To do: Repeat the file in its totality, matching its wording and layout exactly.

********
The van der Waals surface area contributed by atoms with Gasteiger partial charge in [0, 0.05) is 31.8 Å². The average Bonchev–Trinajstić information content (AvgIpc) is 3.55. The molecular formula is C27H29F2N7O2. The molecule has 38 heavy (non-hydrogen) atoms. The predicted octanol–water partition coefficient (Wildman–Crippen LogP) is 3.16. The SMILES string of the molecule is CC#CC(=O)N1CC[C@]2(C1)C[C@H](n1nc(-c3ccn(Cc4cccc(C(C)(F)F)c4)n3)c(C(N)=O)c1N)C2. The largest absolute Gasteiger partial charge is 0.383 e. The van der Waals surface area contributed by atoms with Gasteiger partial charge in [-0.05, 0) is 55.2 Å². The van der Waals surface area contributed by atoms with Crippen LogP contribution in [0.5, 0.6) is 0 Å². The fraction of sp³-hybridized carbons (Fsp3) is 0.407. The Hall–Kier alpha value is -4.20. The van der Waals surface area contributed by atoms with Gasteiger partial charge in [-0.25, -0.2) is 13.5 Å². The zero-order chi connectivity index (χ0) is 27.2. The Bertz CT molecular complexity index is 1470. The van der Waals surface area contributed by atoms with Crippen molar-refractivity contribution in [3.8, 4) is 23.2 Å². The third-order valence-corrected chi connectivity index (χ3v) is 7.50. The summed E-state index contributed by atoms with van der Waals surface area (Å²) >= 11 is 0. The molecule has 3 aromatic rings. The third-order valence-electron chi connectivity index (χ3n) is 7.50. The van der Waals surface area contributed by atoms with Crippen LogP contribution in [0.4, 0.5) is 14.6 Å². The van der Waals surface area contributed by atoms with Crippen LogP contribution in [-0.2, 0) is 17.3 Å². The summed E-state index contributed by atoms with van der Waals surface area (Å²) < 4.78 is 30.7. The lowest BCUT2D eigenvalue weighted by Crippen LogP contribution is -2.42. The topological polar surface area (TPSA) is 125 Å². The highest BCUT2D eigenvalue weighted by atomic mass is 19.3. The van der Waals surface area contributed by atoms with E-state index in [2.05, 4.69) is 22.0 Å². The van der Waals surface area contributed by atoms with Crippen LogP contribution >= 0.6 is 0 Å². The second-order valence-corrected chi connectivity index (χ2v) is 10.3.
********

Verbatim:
The van der Waals surface area contributed by atoms with Gasteiger partial charge in [0, 0.05) is 31.8 Å². The average Bonchev–Trinajstić information content (AvgIpc) is 3.55. The molecular formula is C27H29F2N7O2. The molecule has 38 heavy (non-hydrogen) atoms. The predicted octanol–water partition coefficient (Wildman–Crippen LogP) is 3.16. The SMILES string of the molecule is CC#CC(=O)N1CC[C@]2(C1)C[C@H](n1nc(-c3ccn(Cc4cccc(C(C)(F)F)c4)n3)c(C(N)=O)c1N)C2. The largest absolute Gasteiger partial charge is 0.383 e. The van der Waals surface area contributed by atoms with Gasteiger partial charge in [-0.05, 0) is 55.2 Å². The van der Waals surface area contributed by atoms with Crippen LogP contribution in [0.5, 0.6) is 0 Å². The fraction of sp³-hybridized carbons (Fsp3) is 0.407. The Hall–Kier alpha value is -4.20. The van der Waals surface area contributed by atoms with Gasteiger partial charge in [-0.25, -0.2) is 13.5 Å². The zero-order chi connectivity index (χ0) is 27.2. The Bertz CT molecular complexity index is 1470. The van der Waals surface area contributed by atoms with Crippen molar-refractivity contribution in [3.8, 4) is 23.2 Å². The third-order valence-corrected chi connectivity index (χ3v) is 7.50. The summed E-state index contributed by atoms with van der Waals surface area (Å²) >= 11 is 0. The molecule has 3 aromatic rings. The third-order valence-electron chi connectivity index (χ3n) is 7.50. The van der Waals surface area contributed by atoms with Crippen LogP contribution in [0.4, 0.5) is 14.6 Å². The van der Waals surface area contributed by atoms with Crippen LogP contribution in [-0.2, 0) is 17.3 Å². The summed E-state index contributed by atoms with van der Waals surface area (Å²) < 4.78 is 30.7. The lowest BCUT2D eigenvalue weighted by Crippen LogP contribution is -2.42. The topological polar surface area (TPSA) is 125 Å². The highest BCUT2D eigenvalue weighted by atomic mass is 19.3. The van der Waals surface area contributed by atoms with E-state index in [2.05, 4.69) is 22.0 Å². The van der Waals surface area contributed by atoms with Crippen LogP contribution >= 0.6 is 0 Å². The second-order valence-corrected chi connectivity index (χ2v) is 10.3.